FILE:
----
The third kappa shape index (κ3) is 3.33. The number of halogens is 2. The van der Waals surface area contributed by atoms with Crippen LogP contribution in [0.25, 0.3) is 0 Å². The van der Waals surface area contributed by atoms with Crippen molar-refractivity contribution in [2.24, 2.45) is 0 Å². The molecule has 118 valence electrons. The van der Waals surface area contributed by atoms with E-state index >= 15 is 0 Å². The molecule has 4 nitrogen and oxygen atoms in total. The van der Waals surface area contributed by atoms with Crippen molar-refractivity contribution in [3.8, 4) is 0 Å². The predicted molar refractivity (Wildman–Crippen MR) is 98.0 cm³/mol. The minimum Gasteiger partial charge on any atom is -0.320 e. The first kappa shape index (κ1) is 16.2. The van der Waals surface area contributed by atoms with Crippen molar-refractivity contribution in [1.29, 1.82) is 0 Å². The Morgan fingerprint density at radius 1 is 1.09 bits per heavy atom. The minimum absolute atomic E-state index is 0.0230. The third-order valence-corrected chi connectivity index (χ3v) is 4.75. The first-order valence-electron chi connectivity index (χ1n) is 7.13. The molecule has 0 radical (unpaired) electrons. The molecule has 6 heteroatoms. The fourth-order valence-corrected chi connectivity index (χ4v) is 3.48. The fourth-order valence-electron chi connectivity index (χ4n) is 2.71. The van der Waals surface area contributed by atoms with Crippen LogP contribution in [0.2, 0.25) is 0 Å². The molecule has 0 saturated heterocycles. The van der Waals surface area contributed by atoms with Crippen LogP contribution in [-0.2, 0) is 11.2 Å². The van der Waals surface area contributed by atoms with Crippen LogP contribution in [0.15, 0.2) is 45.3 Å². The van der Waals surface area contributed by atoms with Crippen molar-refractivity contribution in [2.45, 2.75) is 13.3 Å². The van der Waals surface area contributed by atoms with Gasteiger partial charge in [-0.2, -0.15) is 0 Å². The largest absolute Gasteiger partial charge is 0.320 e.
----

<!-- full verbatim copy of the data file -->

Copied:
The third kappa shape index (κ3) is 3.33. The number of halogens is 2. The van der Waals surface area contributed by atoms with Crippen LogP contribution in [0.25, 0.3) is 0 Å². The van der Waals surface area contributed by atoms with Crippen molar-refractivity contribution in [2.24, 2.45) is 0 Å². The molecule has 118 valence electrons. The van der Waals surface area contributed by atoms with E-state index >= 15 is 0 Å². The molecule has 4 nitrogen and oxygen atoms in total. The van der Waals surface area contributed by atoms with Crippen molar-refractivity contribution in [3.8, 4) is 0 Å². The predicted molar refractivity (Wildman–Crippen MR) is 98.0 cm³/mol. The minimum Gasteiger partial charge on any atom is -0.320 e. The first kappa shape index (κ1) is 16.2. The van der Waals surface area contributed by atoms with Crippen molar-refractivity contribution in [1.29, 1.82) is 0 Å². The Morgan fingerprint density at radius 1 is 1.09 bits per heavy atom. The minimum absolute atomic E-state index is 0.0230. The third-order valence-corrected chi connectivity index (χ3v) is 4.75. The first-order valence-electron chi connectivity index (χ1n) is 7.13. The molecule has 0 radical (unpaired) electrons. The molecule has 6 heteroatoms. The fourth-order valence-corrected chi connectivity index (χ4v) is 3.48. The fourth-order valence-electron chi connectivity index (χ4n) is 2.71. The van der Waals surface area contributed by atoms with Crippen LogP contribution in [0.2, 0.25) is 0 Å². The molecule has 0 saturated heterocycles. The van der Waals surface area contributed by atoms with Crippen LogP contribution in [-0.2, 0) is 11.2 Å². The van der Waals surface area contributed by atoms with Crippen LogP contribution in [0.15, 0.2) is 45.3 Å². The van der Waals surface area contributed by atoms with Crippen molar-refractivity contribution in [2.45, 2.75) is 13.3 Å². The van der Waals surface area contributed by atoms with Gasteiger partial charge in [-0.2, -0.15) is 0 Å². The largest absolute Gasteiger partial charge is 0.320 e.